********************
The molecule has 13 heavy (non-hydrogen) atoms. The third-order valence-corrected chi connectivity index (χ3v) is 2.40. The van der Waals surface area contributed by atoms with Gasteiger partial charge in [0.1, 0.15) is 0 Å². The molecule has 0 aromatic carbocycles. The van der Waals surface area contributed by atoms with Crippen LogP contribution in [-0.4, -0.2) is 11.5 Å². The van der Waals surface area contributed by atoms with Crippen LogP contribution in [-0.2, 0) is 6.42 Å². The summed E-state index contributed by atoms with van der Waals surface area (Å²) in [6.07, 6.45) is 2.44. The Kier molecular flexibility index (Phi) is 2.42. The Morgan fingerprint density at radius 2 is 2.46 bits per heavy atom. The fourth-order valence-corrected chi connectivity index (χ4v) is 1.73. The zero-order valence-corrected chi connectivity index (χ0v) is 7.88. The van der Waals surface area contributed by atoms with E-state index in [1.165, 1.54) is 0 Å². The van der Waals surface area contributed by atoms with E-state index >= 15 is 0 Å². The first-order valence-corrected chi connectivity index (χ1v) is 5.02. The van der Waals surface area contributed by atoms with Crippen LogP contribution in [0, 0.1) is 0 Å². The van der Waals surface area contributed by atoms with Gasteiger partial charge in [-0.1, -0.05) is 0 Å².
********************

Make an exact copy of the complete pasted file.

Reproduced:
The molecule has 13 heavy (non-hydrogen) atoms. The third-order valence-corrected chi connectivity index (χ3v) is 2.40. The van der Waals surface area contributed by atoms with Gasteiger partial charge in [0.1, 0.15) is 0 Å². The molecule has 0 aromatic carbocycles. The van der Waals surface area contributed by atoms with Crippen LogP contribution in [-0.4, -0.2) is 11.5 Å². The van der Waals surface area contributed by atoms with Crippen LogP contribution in [-0.2, 0) is 6.42 Å². The summed E-state index contributed by atoms with van der Waals surface area (Å²) in [6.07, 6.45) is 2.44. The Kier molecular flexibility index (Phi) is 2.42. The Morgan fingerprint density at radius 2 is 2.46 bits per heavy atom. The fourth-order valence-corrected chi connectivity index (χ4v) is 1.73. The zero-order valence-corrected chi connectivity index (χ0v) is 7.88. The van der Waals surface area contributed by atoms with E-state index in [1.165, 1.54) is 0 Å². The van der Waals surface area contributed by atoms with E-state index >= 15 is 0 Å². The first-order valence-corrected chi connectivity index (χ1v) is 5.02. The van der Waals surface area contributed by atoms with Crippen LogP contribution in [0, 0.1) is 0 Å². The van der Waals surface area contributed by atoms with Gasteiger partial charge in [-0.1, -0.05) is 0 Å².